A second giant hogweed infestation was found just a few metres from the kiddies’ playground. We sprayed perhaps 80-100 plants. We then checked out a report of a single giant hogweed plant at Prospect Road, and dug that one out in a jiffy. After checking the tire pressures on the truck – three being about 20psi too high and the fourth about 10psi too low – we were off to Mosquito Creek in William Griffin Park; a popular dog-walking trail to the west side of the creek and a less-used trail to the east side formed our basic boundary, with the giant hogweeds – roughly 100 – growing all along the creek sides and islands in between. Taking extra care as this is valuable fish habitat we stem-injected or sprayed the plants. That took about 2 hours, as we had to negotiate slippery boulders and watercourses as well as find and expose the plants hidden in the dense undergrowth. After a lunch break we headed up to Windsor and St Ives, whjere a reported giant hogweed had disappeared due to drain and road works, so afterchatting with the site foreman we quickly treated a small clump of Japanese knotweed growing in very close proximity to the intended disturbance limit. Then off to Balmoral School where we treated 11 giant hogweeds on a trail running around the school grounds, But nothing quite prepared us for what we found on the shortcut from the school to Everglade/Evergreen Place – a veritable hogweed forest some 50m x 10m or thereabouts, most plants around 2m tall but a couple flowering at 3m of so, with the shortcut trail running through. The shortcut had been closed off with some plastic snow fencing and a “Danger Do Not Enter” tape at both ends of the trail, but it was clear that this had been breached at least a few times recently. After snipping off the flower heads and bagging them, and removing a few face-level leaves here and there, we set to work. About an hour and a half, we estimate we treated several hundreds of plants over an area about 50m x 10m –somewhere in the order of 500 or more plants, we pretty much gave up trying to count – with sprayed plants identified by a splash of orange paint. One of the local homeowners came out to see what we were up to, and mentioned the school kids keep using the short cut; hopefully the giant hogweed plants will be dead before school starts again. Pics to come later today.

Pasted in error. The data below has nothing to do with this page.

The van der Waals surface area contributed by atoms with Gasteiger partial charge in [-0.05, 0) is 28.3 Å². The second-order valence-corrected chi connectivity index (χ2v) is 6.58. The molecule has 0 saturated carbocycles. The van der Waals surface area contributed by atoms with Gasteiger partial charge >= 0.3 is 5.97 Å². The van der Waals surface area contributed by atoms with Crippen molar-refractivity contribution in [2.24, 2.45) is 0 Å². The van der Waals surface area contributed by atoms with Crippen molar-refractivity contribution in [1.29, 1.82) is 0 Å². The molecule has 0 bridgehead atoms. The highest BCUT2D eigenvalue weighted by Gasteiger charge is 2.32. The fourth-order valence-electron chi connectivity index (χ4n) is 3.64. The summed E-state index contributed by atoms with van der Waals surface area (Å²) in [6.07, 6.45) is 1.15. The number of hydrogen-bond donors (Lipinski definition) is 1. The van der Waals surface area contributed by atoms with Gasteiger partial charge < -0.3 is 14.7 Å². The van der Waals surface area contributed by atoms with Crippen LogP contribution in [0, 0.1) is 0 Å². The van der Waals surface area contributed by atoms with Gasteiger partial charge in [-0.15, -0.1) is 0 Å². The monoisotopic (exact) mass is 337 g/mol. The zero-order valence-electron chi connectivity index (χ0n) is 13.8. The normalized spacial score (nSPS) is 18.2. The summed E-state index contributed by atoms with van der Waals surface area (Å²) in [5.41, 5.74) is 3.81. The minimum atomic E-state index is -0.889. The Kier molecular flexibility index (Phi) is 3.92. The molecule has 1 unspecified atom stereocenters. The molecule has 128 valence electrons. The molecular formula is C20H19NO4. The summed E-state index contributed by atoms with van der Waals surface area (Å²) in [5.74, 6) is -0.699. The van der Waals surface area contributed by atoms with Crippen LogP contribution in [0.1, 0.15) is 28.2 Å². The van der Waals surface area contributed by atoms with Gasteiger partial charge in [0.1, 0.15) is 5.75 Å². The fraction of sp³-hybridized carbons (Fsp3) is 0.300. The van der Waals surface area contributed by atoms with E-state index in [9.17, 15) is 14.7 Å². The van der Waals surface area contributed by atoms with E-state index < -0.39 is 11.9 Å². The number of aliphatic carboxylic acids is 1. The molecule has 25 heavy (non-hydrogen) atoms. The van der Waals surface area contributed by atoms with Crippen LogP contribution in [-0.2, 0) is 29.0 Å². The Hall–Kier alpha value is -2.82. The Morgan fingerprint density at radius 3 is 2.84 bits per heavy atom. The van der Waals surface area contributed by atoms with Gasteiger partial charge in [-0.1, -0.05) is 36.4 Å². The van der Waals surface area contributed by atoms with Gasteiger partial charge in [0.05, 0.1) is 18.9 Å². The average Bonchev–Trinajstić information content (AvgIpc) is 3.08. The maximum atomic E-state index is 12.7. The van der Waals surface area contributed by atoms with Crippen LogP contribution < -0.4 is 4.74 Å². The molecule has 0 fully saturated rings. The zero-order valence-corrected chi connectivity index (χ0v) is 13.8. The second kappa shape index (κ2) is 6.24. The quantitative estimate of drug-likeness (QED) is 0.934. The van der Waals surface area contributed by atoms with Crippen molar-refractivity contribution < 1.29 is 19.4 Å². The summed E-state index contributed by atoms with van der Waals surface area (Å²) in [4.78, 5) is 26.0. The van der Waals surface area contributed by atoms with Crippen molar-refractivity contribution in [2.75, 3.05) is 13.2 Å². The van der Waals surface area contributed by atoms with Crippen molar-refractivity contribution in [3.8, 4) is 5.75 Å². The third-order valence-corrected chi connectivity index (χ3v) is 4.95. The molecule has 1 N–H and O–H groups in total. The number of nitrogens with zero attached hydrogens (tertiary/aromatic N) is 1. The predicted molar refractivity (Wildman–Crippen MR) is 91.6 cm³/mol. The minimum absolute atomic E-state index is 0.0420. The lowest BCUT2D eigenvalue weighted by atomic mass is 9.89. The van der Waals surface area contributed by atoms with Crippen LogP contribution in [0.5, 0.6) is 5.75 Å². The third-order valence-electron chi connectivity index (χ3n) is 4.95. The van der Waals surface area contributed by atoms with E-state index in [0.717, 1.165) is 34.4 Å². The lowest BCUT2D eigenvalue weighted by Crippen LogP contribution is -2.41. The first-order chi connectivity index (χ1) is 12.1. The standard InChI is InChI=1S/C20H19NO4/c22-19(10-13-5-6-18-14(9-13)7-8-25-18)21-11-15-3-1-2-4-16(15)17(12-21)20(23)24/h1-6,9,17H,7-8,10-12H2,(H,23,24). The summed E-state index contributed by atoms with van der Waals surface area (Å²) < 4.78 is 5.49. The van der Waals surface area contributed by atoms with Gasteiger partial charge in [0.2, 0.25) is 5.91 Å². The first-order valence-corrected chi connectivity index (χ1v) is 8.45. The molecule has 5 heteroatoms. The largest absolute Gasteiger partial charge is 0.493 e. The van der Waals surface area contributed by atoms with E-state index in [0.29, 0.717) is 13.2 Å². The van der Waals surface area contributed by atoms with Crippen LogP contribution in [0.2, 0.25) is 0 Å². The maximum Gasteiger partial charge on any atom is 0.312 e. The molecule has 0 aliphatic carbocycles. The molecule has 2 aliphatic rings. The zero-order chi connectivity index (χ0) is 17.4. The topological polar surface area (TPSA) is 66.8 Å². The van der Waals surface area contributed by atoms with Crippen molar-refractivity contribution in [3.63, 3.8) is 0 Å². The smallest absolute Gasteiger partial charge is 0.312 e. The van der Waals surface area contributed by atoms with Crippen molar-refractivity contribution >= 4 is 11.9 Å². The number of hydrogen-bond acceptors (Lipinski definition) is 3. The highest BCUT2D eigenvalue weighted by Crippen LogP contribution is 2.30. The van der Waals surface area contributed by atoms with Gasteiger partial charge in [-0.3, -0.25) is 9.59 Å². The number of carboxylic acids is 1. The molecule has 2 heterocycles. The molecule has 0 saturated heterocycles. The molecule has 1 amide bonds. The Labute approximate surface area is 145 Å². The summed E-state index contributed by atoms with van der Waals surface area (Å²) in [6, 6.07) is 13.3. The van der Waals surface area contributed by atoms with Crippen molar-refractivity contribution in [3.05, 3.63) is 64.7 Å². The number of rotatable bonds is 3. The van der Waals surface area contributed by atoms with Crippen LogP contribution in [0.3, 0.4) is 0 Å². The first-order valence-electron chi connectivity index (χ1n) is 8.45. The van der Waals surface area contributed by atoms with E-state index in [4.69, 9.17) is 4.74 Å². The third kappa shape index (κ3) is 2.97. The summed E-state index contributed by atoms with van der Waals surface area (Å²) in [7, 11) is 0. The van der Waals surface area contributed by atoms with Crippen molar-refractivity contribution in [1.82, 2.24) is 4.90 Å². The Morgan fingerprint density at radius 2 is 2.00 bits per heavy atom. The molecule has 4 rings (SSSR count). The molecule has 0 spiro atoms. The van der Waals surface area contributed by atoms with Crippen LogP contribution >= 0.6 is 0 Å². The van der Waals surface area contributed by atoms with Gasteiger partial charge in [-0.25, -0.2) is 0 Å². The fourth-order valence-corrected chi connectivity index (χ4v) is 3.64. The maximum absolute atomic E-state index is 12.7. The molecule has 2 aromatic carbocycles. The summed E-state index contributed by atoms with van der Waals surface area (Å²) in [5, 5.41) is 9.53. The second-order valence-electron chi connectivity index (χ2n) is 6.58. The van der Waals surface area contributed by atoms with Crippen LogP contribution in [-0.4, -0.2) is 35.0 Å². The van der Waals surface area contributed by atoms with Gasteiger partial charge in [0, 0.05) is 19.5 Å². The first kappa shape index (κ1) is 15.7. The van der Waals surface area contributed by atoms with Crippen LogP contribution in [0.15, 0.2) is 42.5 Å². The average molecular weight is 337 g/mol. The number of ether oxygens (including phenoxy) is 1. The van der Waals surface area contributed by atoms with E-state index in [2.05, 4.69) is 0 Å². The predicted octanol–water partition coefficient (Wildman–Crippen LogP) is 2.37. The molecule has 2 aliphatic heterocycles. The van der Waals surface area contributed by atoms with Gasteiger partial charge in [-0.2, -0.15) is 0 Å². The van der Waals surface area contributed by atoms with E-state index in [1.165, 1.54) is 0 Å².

Crew Blog for August 2nd, 201103 August 2011
Tuesday 2 August 2011
Giant hogweeds that bit the dust: about 700 would be a fairly conservative estimate
Today we started work in the north-west reaches of the District of North Vancouver, focusing on giant hogweed. After a quick recce of a few sites we started out at Cleveland Park where a worrisome patch of giant hogweed is growing up and under the staircase that leads from the parking area to the soccer field. Just waiting to be smashed up by many pairs of feet it was easy to imagine the harm it could do if anyone was wearing flip-flops.
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